3. Now bring your attention to your belly. Feel your belly rise and expand everytime you breathe in. Feel your belly fall everytime you breathe out.
  4. Continue to focus your attention on the full experience of breathing. Immerse yourself completely in this experience. Imagine you are “riding the waves” of your own breathing.
  5. Anytime that you notice your mind has wandered away from your breath (it likely will and this is completely normal!), simply notice what it was that took your attention away and then gently bring your attention back to the present moment – your breathing.
  6. As you experience the awareness of your breathing, start to notice what you are experiencing with your five senses. You probably have your eyes close so you won’t to notice what you are seeing. What do you hear? Are there people chatting nearby? Traffice sounds? Birds singing? Do you notice any smells? Perhaps you smell someone cooking or a person’s  perfume. What does the couch you are sitting on feel like? Notice the texture of the leather or nappiness of the upholstery. Are both your feet on the floor so that you feel grounded? Do you discern a taste in your mouth? Sometimes people can taste their breakfast or their morning medication.
  7. Continue for as short or as long as you would like!


  1. Before you try this exercise, it may be useful to first simply practice breathing. This may sound silly, but many people don’t breathe properly, which can fuel stress and anxiety (more on this later).
  2. Make this a habit. Practice this exercise at least once a day.
  3. At first, it may be important to practice this exercise at times when you are not overly stressed-out or anxious. When you were first learning to drive a car, you likely didn’t start out on the highway during a thunderstorm. The same goes for mindfulness.
  4. Remember, it is normal for your mind to wander during this exercise. That’s what it does. Don’t get discouraged. Instead, at times like this, it may be useful to think of mindfulness in this way: If your mind wanders away from the breath a thousand times, mindfulness is about bringing your attention back to the present moment a thousand and one times.

Next: How to Breath Properly

To A Life Worth Living,
Foresteen Forbes, Psy. D.

*If you would like to be a member of my Facebook group “The Safe Place for Cutters,” please find me on Facebook and invite me to be your friend. Click here!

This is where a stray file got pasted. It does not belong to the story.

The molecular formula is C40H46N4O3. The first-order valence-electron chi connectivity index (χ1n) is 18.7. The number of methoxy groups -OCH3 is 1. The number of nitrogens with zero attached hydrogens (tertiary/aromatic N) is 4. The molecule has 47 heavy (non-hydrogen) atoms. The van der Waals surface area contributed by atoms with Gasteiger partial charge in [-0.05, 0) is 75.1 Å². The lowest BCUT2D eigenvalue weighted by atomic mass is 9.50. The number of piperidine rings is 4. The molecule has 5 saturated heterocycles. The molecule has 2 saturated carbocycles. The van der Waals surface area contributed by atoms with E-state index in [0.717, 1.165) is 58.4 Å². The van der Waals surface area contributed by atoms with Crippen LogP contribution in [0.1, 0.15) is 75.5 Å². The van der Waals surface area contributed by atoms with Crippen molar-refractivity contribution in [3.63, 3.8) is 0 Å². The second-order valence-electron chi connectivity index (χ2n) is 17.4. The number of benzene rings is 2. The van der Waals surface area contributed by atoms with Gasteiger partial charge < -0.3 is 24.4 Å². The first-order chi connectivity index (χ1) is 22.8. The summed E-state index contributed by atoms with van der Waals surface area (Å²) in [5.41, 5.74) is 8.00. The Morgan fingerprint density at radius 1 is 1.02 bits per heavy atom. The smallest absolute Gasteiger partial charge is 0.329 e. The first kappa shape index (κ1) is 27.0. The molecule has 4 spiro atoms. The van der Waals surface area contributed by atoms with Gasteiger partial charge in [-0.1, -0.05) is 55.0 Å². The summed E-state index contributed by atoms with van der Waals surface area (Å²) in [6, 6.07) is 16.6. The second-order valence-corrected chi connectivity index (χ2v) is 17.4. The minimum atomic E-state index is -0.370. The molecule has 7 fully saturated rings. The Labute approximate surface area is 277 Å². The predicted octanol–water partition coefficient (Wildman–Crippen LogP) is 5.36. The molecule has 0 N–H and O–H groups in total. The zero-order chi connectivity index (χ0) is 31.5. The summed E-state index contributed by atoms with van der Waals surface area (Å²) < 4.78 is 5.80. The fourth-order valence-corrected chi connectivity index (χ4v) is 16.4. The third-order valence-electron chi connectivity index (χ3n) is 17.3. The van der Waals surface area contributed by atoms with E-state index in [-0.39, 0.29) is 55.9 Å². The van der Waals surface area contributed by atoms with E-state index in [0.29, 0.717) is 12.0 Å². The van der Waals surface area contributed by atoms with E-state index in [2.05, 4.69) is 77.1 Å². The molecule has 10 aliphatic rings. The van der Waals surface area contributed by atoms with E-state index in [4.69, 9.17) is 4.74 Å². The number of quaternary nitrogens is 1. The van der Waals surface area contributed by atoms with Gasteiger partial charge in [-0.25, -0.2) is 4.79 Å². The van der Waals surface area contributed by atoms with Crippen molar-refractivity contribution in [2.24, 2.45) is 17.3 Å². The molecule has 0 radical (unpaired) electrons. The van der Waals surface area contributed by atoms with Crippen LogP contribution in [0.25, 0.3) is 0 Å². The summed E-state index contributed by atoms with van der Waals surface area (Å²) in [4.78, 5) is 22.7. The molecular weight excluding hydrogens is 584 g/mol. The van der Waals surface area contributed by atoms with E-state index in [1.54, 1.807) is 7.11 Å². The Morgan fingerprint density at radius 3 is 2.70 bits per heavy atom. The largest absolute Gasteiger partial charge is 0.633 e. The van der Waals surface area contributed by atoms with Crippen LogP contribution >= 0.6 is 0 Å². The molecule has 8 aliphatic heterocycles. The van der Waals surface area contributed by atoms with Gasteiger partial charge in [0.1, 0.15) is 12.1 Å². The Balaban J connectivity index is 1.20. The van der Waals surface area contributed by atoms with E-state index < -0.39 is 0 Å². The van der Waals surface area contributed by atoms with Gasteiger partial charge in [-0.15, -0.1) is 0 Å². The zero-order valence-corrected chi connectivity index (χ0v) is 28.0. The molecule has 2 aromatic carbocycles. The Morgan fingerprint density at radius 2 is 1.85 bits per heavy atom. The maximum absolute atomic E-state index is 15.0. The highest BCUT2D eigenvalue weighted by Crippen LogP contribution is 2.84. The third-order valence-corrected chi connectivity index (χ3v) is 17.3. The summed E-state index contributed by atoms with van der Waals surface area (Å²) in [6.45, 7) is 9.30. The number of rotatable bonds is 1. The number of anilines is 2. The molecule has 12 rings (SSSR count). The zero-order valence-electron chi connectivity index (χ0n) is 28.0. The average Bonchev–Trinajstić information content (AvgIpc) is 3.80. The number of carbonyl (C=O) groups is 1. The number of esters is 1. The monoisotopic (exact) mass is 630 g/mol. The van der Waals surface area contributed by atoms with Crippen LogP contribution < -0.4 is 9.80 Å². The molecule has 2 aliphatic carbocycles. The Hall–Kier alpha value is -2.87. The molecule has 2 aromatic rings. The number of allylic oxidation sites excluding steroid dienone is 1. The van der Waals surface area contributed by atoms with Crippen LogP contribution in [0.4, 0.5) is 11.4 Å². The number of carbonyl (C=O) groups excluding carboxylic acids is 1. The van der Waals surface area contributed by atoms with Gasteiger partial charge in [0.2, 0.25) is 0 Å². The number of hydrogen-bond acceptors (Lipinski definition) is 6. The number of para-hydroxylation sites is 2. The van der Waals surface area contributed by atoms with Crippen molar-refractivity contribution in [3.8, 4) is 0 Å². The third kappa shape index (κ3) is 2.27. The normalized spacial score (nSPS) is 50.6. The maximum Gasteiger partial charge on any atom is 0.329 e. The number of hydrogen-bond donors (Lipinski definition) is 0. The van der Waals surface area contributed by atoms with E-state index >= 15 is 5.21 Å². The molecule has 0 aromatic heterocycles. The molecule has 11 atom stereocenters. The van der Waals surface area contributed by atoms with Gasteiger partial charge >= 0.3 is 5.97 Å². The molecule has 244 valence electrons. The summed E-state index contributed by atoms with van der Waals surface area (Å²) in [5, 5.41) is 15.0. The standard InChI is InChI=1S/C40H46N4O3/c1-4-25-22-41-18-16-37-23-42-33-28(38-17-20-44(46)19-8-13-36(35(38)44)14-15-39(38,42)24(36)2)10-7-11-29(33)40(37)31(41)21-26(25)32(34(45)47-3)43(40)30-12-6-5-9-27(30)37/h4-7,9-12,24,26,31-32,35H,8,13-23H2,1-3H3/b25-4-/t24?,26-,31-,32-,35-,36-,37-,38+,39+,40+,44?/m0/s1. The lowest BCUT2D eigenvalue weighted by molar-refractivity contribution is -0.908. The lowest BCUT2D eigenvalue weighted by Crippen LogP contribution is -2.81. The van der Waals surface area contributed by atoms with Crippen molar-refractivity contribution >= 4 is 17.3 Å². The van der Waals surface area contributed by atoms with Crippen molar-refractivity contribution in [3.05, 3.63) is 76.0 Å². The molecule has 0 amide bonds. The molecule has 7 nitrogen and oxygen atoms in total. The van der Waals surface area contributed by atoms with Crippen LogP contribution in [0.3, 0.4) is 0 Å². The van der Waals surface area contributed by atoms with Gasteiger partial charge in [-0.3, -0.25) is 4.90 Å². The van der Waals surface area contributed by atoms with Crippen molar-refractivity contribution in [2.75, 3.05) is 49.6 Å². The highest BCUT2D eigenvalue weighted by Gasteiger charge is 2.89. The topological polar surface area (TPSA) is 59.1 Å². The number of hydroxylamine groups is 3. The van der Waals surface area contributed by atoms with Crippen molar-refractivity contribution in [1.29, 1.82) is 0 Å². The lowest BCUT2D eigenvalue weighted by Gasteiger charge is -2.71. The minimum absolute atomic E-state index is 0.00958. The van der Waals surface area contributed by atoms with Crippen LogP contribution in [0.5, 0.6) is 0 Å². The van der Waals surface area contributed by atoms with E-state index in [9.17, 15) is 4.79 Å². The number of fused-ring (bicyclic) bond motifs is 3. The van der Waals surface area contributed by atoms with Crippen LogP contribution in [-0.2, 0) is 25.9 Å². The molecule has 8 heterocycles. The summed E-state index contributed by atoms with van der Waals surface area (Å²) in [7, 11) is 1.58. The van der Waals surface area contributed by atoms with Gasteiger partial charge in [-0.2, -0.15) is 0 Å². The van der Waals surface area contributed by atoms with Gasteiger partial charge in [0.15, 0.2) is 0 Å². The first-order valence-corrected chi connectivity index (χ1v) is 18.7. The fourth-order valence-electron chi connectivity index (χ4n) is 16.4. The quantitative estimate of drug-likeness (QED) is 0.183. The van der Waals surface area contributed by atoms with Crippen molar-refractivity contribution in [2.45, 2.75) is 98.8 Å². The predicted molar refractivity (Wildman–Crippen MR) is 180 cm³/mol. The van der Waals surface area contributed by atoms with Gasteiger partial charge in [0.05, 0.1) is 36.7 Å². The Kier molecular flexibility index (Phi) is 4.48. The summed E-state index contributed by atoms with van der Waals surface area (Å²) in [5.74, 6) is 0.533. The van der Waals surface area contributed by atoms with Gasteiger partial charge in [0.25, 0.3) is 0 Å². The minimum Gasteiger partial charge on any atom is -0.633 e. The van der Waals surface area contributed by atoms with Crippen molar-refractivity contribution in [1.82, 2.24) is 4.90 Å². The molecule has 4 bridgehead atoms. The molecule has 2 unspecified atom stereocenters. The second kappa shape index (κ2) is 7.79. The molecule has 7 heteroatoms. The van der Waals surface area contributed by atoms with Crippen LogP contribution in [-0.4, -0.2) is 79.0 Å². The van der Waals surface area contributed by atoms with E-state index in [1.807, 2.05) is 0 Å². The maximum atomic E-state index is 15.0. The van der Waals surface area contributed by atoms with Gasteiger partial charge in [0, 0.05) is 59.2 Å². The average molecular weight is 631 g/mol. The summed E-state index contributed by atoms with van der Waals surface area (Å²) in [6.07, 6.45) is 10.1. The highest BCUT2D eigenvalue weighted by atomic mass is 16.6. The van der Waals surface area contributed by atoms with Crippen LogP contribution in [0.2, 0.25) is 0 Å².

Avoid Toxic People

Toxic People 2Now that you are practicing gratefulness in your life and have made a list of 200 things in your life that you are thankful for you have found that not everyone shares your new attitude that there is always something to be thankful for. You’ll say something pleasant like, “Isn’t the sky a pretty blue?” and they will sneeringly retort, “No it isn’t. It’s a sickly hue of gray.” So what do you do?

Please heed this important advice: avoid toxic people! Unfortunately, there are a few people out there who see the world as one big problem, and in their eyes you’re part of it. No matter how well things are going, they focus on the nitpicking little negative details. And they do it constantly. It’s a habit that totally destroys relationships.

You may be thinking at this point, “Easier said than done. Do you mean if a friend I’ve known for years talks like this, should I just turn and walk away?” No, RUN! His or her constant negativity will drain the life out of you. Now please understand, I am not talking about someone who has a genuine challenge and needs real help. I am referring to those chronic whiners who take great pleasure in dumping all their negative garbage on your plate at every opportunity. It’s the highlight of their day. Don’t put up with it anymore.

To A Life Worth Living,
Foresteen Forbes, Psy. D.

*If you would like to be a member of my Facebook group “The Safe Place for Cutters,” please find me on Facebook and invite me to be your friend. Click here!